In my very first meeting with senior management, I raised the matter that there is no way that we are going to prepare the country towards universal health coverage if we can’t even intervene in terms of the weaknesses which were identified by the health market inquiry.
It’s very clear where we have been found wanting. We have regulatory powers which the judge criticised, that we had not used any of those.
So, I have raised it with our team, we need to just reorganise our management so that we can identify dedicated capacity to look at it, even while the NHI is being debated… look at reforms that can be undertaken which actually speak to that health market inquiry — which in a way would prepare us better in terms of a more integrated approach.
I must say also that there have been some good experiences in this period of Covid-19 between the public and private sectors. For example, when you find a situation where we have to share information about the bed capacity, supplies of commodities such as oxygen… Even now in the roll-out of the vaccination, quite a lot of collaboration between public and private.
There are some examples that we would like to utilise. One of our managers, Nicholas Crisp, last year did a lot of work, working with the private sector, to try and arrive at some common agreement on what the cost for a bed a day for an ordinary hospital bed, ICU and so on would be. So there was some work which was done that we would like to capitalise on. So, definitely not, I wouldn’t want it to gather dust.
MH: If I’m understanding you rightly then, working better with the private sector is something you would attach priority to?
JP: Without pre-empting things, one accepts that whatever is the final policy in terms of the National Health Insurance, its implementation is going to have to take in the practicality of what we have to pay. If we can start now, without even an act of Parliament, to identify areas where we can find common ground, we can lay a foundation for a transition into a fully fledged universal coverage.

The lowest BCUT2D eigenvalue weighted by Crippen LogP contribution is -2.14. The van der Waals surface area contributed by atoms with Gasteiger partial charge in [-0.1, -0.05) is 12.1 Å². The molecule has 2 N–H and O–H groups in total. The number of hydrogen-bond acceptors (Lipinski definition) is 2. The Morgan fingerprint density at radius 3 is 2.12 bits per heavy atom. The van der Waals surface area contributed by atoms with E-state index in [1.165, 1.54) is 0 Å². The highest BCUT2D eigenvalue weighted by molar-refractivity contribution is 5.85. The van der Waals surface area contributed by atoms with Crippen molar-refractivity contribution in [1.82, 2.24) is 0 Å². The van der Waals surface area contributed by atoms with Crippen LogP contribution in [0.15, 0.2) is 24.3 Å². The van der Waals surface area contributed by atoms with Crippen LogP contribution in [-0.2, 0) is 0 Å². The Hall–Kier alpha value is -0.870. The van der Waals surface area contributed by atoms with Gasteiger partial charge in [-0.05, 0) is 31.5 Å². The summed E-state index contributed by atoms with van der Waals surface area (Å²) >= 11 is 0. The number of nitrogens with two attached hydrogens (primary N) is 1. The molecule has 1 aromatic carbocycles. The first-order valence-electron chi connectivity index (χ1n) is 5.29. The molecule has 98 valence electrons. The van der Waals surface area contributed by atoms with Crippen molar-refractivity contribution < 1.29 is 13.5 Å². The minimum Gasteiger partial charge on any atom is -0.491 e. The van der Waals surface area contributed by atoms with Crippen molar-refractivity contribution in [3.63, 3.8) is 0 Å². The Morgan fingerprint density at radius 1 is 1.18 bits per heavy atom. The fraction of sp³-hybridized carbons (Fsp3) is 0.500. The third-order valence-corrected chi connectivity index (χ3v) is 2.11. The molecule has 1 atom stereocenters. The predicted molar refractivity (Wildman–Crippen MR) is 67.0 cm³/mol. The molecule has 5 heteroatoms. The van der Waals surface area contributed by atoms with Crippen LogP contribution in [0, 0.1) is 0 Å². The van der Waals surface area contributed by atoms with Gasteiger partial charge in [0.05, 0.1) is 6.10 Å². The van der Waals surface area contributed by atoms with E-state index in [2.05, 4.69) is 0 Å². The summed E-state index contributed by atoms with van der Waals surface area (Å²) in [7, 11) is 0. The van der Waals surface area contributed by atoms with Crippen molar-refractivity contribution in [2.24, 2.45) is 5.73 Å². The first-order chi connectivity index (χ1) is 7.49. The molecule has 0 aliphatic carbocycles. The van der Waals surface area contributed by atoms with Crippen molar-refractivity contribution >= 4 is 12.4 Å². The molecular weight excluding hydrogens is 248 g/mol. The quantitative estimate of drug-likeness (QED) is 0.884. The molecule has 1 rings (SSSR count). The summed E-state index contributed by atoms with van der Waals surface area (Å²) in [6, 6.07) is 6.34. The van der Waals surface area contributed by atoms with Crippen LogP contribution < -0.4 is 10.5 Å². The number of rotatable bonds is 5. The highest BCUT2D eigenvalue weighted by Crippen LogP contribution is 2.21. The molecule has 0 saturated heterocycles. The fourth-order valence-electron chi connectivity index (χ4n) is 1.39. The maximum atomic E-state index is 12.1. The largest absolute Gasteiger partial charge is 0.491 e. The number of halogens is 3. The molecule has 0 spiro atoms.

That is why I’m looking at these green shoots as something that we must explore and build on.
MH: My last set of questions are about operational issues and about your attitude to management as the minister. Would you agree that your national department seems very thin or overstretched on skills? Will you also talk about your attitude towards corruption both at the national level and also in the provinces. Is there anything that you can do to sort out the provincial health departments which in most instances are riddled with corruption and mismanagement?
JP: Look, you’re not really exaggerating. We are definitely thin for obvious reasons. There are a lot of vacant positions at a very senior level in the department. A lot of the people are acting… A number of areas where people left and the positions were not filled.
Even if we didn’t have the number of vacancies — the question would be, would we be having the right skills mix? I would admit that even in that situation we would still have a skills deficit.
I have no doubt that in terms of work that needs to be done, in terms of improving the quality of service, in terms of transitioning from the current organisation of our health system into a future one, we would need extra capacity.
One problem is that the whole constitutional architecture creates serious difficulties.
We are a mini federal kind of state. Some people still argue that we are not using the full arsenal of constitutional and legal capacity in terms of what the national government can actually do. But the reality is that because of the nature of our constitutional architecture — in terms of quality improvement, in terms of transforming — you would want as much as possible to see whether you would be able to do it without lengthy litigation.
South Africa is also a litigious society. You would want to limit the situation where, especially within your government, there is going to be litigation either from a different political party with a different political philosophy, such as in the Western Cape. So whatever you do, you’ve got to take the multiparty in terms… which is part of our constitutional architecture.